Being able to say you are officially done treatment, and are a survivor, does not necessarily equal happiness. For me, this could not have been more true. After I finished my relapse treatment, I had beaten cancer twice so should have felt exceptionally happy to be alive. But, I had missed so much school and so much of my adolescent life that I felt cheated. I felt like something had been stolen from me and I would never get it back. Sure, I went to school and tried to return to normalcy. However, it didn't work that easily. I struggled to fit in with my peers because I had just lived in a high-intensity world of medicine, full of strict routine and millions of rules, while they were living life full of excitement and without inhibitions. How does one learn to be a teenager again? How do you learn not to panic when sharing food at the lunch table, or standing next to someone who is coughing? How do I explain to my classmates why I can't run so fast in gym class? How am I supposed to feel good about myself when I am all kinds of overweight from treatment, but surrounded by toned and tiny teenagers? How do you save your mind from all those questions and worries without a little help?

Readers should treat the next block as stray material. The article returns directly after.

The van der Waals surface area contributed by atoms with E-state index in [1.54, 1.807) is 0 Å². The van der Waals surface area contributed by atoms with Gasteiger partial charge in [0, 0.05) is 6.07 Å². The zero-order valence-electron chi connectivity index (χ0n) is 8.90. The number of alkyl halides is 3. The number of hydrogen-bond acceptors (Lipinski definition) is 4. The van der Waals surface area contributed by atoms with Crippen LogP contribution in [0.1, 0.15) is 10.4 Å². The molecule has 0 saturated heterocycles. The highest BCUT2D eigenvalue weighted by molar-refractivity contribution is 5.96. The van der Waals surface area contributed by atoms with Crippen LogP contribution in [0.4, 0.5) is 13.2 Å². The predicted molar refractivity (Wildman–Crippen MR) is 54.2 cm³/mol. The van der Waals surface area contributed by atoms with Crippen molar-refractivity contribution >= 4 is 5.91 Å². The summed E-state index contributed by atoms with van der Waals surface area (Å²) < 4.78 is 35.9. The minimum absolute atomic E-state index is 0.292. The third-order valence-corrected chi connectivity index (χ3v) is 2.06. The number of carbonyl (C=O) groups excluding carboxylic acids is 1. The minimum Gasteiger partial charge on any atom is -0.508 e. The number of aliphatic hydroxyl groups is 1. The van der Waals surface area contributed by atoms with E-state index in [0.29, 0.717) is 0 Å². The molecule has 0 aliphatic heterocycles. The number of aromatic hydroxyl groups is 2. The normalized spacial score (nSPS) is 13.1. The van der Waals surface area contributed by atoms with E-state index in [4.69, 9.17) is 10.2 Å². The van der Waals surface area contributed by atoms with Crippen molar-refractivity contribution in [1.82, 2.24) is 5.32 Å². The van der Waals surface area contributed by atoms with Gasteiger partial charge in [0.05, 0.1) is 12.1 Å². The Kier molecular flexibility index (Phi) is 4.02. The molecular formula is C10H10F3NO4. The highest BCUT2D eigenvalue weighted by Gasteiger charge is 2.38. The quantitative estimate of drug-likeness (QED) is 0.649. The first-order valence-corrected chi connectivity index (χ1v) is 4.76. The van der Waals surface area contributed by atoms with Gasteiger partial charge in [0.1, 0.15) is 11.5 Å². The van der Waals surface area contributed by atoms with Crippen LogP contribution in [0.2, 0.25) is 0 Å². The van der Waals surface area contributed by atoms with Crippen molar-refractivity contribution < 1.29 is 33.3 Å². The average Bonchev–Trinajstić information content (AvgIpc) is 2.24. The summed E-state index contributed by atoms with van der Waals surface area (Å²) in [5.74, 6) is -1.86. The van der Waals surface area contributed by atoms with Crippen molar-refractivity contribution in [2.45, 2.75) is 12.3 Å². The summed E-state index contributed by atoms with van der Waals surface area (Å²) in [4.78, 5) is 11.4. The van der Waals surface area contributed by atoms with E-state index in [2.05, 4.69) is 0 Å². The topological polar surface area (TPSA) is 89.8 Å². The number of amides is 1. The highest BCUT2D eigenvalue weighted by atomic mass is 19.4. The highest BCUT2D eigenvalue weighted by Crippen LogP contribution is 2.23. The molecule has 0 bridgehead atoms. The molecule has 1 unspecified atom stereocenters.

I had to figure all of that out on my own, but no other survivors should have to. And I write this blog as a step towards making that possible. However, if you find yourself lost in that spiral of confusion and concern, take action. Check out this page on the National Cancer Institute Website for information on mental health issues related to cancer treatment and survivorship: HERE. Additionally, don't hesitate to contact a mental health professional if you are struggling. Cancer.net has an awesome outline of the kinds of mental health professionals that can assist cancer patients/survivors if you are unsure of who to contact.
Maybe someday soon the oncology world will get the hint that there is more to treating cancer than treating the disease itself, and that returning to life after treatment is not always a joyous venture. It does not take a rocket scientist to realize that putting a human being through a near-death experience will likely result in some anxiety and emotional instability.
Fortunately, it seems patients are taking things into their own hands, and through articles like Cindy Finch's, are beginning to raise awareness about the importance of saving a cancer survivor's mind.